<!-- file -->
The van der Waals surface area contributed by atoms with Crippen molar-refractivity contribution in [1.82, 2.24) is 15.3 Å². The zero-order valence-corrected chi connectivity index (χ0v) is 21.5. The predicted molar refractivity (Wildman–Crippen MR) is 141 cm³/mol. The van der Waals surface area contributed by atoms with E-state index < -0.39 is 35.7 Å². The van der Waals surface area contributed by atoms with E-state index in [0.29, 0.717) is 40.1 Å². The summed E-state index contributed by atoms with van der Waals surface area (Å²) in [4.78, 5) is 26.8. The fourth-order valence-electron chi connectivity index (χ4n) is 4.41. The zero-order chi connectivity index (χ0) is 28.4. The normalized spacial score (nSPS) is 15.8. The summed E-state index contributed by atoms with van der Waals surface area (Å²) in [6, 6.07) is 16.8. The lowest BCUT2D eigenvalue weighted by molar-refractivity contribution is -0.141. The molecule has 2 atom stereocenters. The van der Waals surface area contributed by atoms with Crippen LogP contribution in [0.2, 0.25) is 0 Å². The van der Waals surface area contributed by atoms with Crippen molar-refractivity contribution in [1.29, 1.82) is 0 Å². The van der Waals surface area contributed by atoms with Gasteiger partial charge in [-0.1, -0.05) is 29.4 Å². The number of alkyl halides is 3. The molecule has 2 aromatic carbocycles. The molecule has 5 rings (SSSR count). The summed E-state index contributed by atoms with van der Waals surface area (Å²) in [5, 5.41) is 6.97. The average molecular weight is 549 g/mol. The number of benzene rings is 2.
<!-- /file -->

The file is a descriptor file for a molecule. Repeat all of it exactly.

The van der Waals surface area contributed by atoms with Crippen molar-refractivity contribution in [1.82, 2.24) is 15.3 Å². The zero-order valence-corrected chi connectivity index (χ0v) is 21.5. The predicted molar refractivity (Wildman–Crippen MR) is 141 cm³/mol. The van der Waals surface area contributed by atoms with E-state index < -0.39 is 35.7 Å². The van der Waals surface area contributed by atoms with E-state index in [0.29, 0.717) is 40.1 Å². The summed E-state index contributed by atoms with van der Waals surface area (Å²) in [4.78, 5) is 26.8. The fourth-order valence-electron chi connectivity index (χ4n) is 4.41. The zero-order chi connectivity index (χ0) is 28.4. The normalized spacial score (nSPS) is 15.8. The summed E-state index contributed by atoms with van der Waals surface area (Å²) in [6, 6.07) is 16.8. The lowest BCUT2D eigenvalue weighted by molar-refractivity contribution is -0.141. The molecule has 2 atom stereocenters. The van der Waals surface area contributed by atoms with Crippen LogP contribution in [0.2, 0.25) is 0 Å². The van der Waals surface area contributed by atoms with Crippen molar-refractivity contribution in [1.29, 1.82) is 0 Å². The van der Waals surface area contributed by atoms with Gasteiger partial charge in [-0.1, -0.05) is 29.4 Å². The number of alkyl halides is 3. The molecule has 2 aromatic carbocycles. The molecule has 5 rings (SSSR count). The summed E-state index contributed by atoms with van der Waals surface area (Å²) in [5, 5.41) is 6.97. The average molecular weight is 549 g/mol. The number of benzene rings is 2.